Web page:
|0 – 9||61||76|
|10 – 19||20||16|
|20 – 29||14||16|
|30 – 39||9||8|
|40 – 49||15||20|
|50 – 59||14||14|
|60 – 69||16||20|
|70 – 79||10||22|
|80 – 89||17||22|
|90 – 100||12||21|
Looking at Dr. Jason Hawrelak Recommendations for levels, he was at the 99.7%ile and the very few misses for being ideal.. they were border line.. (i.e. 15.1 versus 15; 0 versus 0.0001). In short, almost an ideal microbiome by that criteria.
Doing the usual 3 suggestions sets, we
- Standard Lab Ranges (+/- 2 Std Dev) – 9 bacteria
- Box Plot Whisker – 43 bacteria
- Kaltoft-Moltrup Normal Ranges – 85 bacteria
The list of top suggestions look very close to what I was taking for my own remission (pre-microbiome analysis days).
- rosmarinus officinalis (rosemary)
- thyme (thymol, thyme oil)
- peppermint (spice, oil)
- lactobacillus paracasei (probiotics)
- lemongrass oil
- Human milk oligosaccharides (prebiotic, Holigos, Stachyose)
- syzygium aromaticum (clove)
- Sumac(Rhus coriaria)
- cinnamon (oil. spice)
- Ajwain (trachyspermum ammi)
- lactobacillus casei (probiotics)
- thiamine hydrochloride (vitamin B1)
- aloe vera
- ashwagandha (withania somnifera)
- garlic (allium sativum)
- olea europaea (olive leaf)
Looking at the to-avoid
- vsl#3 (probiotics)
- barley, oat
- arabinoxylan oligosaccharides (prebiotic)
- fish oil
- saccharomyces cerevisiae (probiotics)
- low protein diet : typically seen when B-vitamins are wanted.
The full details are below
Going over to the Food Site we see:
- Chicken and Turkey Liver being at the top of the list
|mg per 100 grams||Significant amount||Nutrient|
|0.84||Significant||Pyridoxine (Vitamin B6|
Pass 2 — Looking at Prescription items
One non-prescription showed up near the top, an item that I have used with good effect: monolaurin. The top antibiotics list include:
- piperacillin-tazobactam (antibiotic)s [Penicillin]
- benzylpenicillin sodium (antibiotic) [Penicillin G]
- hyoscyamine (l),(prescription) – “It can treat muscle cramps in the bowels or bladder. it can treat symptoms of irritable bowel syndrome (IBS), colitis, and other digestive problems.” [Src]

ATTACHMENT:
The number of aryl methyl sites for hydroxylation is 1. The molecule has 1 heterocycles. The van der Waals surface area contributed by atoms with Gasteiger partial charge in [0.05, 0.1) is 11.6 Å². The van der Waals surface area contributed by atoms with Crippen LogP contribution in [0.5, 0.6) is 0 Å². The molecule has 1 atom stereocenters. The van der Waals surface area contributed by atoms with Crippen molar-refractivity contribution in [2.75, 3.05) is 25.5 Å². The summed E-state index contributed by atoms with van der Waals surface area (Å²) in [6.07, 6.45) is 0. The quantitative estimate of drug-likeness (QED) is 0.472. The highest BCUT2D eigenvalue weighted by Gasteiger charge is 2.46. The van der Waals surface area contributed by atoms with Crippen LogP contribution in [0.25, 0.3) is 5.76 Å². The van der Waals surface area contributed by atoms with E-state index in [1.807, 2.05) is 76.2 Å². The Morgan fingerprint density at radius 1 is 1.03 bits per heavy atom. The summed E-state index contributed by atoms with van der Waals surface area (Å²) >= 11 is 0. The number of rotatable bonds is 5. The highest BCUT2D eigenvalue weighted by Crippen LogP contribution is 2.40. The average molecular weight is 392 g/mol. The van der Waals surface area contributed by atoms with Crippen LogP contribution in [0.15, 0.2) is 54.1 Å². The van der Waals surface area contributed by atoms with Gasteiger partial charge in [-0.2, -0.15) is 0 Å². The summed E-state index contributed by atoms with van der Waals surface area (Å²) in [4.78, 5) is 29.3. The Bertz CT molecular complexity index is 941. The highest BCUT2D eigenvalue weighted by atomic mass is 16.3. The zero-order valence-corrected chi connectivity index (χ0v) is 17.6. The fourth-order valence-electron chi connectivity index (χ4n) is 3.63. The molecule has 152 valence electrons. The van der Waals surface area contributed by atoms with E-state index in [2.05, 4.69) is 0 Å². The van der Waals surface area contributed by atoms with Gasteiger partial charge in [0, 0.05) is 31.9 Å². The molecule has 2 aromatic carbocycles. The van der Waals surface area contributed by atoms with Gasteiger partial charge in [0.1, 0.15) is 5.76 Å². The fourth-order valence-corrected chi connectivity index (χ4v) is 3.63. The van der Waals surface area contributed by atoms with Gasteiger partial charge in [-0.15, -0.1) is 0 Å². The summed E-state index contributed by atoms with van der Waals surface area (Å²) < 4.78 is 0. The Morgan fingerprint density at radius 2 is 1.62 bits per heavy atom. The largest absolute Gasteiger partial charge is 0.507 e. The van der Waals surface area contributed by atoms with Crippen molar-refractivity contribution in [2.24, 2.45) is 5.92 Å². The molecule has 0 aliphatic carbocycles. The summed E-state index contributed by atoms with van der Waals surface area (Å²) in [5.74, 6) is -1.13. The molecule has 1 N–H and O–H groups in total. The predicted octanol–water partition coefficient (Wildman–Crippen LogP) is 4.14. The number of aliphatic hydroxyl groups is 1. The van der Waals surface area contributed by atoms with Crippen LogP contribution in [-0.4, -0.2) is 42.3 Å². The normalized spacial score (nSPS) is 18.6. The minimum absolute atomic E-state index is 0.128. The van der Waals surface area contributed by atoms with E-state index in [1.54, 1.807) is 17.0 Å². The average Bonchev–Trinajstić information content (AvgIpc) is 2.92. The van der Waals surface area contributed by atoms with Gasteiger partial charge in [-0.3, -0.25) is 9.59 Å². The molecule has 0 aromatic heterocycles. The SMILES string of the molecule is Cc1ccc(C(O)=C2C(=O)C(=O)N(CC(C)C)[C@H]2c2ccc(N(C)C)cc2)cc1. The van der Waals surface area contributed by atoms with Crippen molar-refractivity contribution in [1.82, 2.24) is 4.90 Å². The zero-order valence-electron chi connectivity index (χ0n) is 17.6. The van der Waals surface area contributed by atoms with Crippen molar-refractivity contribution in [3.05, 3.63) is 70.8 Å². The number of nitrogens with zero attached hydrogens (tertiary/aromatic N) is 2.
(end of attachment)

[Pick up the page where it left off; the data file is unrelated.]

- minocycline (antibiotic)s [Tetracycline] – used by many ME/CFS physician, and also by me. It has many good characteristics (neuroprotective, cross body-brain barrier, etc)
- tobramycin (antibiotic)s – usually only used for eye infections
- ampicillin (antibiotic)s [Penicillin]
The above have various risks, and should be review carefully. My own preferences would be minocycline first, then hyoscyamine [because IBS is a factor for this patient]. I should note that using a different algorithm without consensus (Special Reports for your MDs) reports contrary results.
Feedback on Antibiotics
Another freak incident that resulted in a five month remission. In 2011, I had one tonsil that became huge. The other remained completely normal. Doctors were suspect of cancer, and both were removed. Thankfully, it was not cancer. So they didn’t look any further to determine the cause.
But at 49 year old, this was no picnic. Rough surgery and recovery, but it followed with probably the most significant remission of all. It was an amazing turn around, all symptoms backed off, energy returned to nearly normal. After 5 months though, symptoms began to return, and within the year I was back to my previous state
I was on amoxicillin for several weeks after the surgery. When the symptoms began to return, we became suspect that it was the amoxicillin that had done something. My doctor put me back on it, but there was no improvement. Whatever had taken place, was a random-chance occurrence. Maybe the amoxicillin was responsible, by creating a shift in bacteria balance.